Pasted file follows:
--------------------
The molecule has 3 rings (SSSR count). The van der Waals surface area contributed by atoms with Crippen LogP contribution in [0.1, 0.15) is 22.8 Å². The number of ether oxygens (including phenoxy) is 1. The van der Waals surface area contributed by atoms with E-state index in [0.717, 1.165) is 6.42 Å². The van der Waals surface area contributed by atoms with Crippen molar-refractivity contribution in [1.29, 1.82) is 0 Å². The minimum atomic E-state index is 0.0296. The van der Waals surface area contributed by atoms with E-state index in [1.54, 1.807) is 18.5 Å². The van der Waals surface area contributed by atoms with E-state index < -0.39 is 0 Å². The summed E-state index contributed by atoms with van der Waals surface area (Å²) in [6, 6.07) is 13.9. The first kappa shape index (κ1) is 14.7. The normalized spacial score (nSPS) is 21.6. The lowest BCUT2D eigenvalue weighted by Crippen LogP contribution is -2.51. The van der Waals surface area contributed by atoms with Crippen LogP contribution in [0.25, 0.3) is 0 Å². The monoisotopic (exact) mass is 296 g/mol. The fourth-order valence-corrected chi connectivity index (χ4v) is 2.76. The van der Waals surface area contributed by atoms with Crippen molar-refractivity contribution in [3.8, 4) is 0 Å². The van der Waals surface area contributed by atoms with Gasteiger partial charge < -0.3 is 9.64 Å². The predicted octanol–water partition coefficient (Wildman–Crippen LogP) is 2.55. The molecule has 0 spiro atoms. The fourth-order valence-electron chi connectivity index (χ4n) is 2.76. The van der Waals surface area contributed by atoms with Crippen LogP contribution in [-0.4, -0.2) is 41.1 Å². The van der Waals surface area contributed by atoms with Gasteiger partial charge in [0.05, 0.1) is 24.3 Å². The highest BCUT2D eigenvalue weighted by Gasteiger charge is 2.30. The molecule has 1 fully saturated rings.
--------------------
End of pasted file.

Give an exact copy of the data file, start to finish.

The molecule has 3 rings (SSSR count). The van der Waals surface area contributed by atoms with Crippen LogP contribution in [0.1, 0.15) is 22.8 Å². The number of ether oxygens (including phenoxy) is 1. The van der Waals surface area contributed by atoms with E-state index in [0.717, 1.165) is 6.42 Å². The van der Waals surface area contributed by atoms with Crippen molar-refractivity contribution in [1.29, 1.82) is 0 Å². The minimum atomic E-state index is 0.0296. The van der Waals surface area contributed by atoms with E-state index in [1.54, 1.807) is 18.5 Å². The van der Waals surface area contributed by atoms with E-state index < -0.39 is 0 Å². The summed E-state index contributed by atoms with van der Waals surface area (Å²) in [6, 6.07) is 13.9. The first kappa shape index (κ1) is 14.7. The normalized spacial score (nSPS) is 21.6. The lowest BCUT2D eigenvalue weighted by Crippen LogP contribution is -2.51. The van der Waals surface area contributed by atoms with Crippen LogP contribution in [0.25, 0.3) is 0 Å². The monoisotopic (exact) mass is 296 g/mol. The fourth-order valence-corrected chi connectivity index (χ4v) is 2.76. The van der Waals surface area contributed by atoms with Crippen molar-refractivity contribution in [3.8, 4) is 0 Å². The van der Waals surface area contributed by atoms with Gasteiger partial charge < -0.3 is 9.64 Å². The predicted octanol–water partition coefficient (Wildman–Crippen LogP) is 2.55. The molecule has 0 spiro atoms. The fourth-order valence-electron chi connectivity index (χ4n) is 2.76. The van der Waals surface area contributed by atoms with Crippen LogP contribution in [-0.4, -0.2) is 41.1 Å². The van der Waals surface area contributed by atoms with Gasteiger partial charge in [0.05, 0.1) is 24.3 Å². The highest BCUT2D eigenvalue weighted by Gasteiger charge is 2.30. The molecule has 1 fully saturated rings.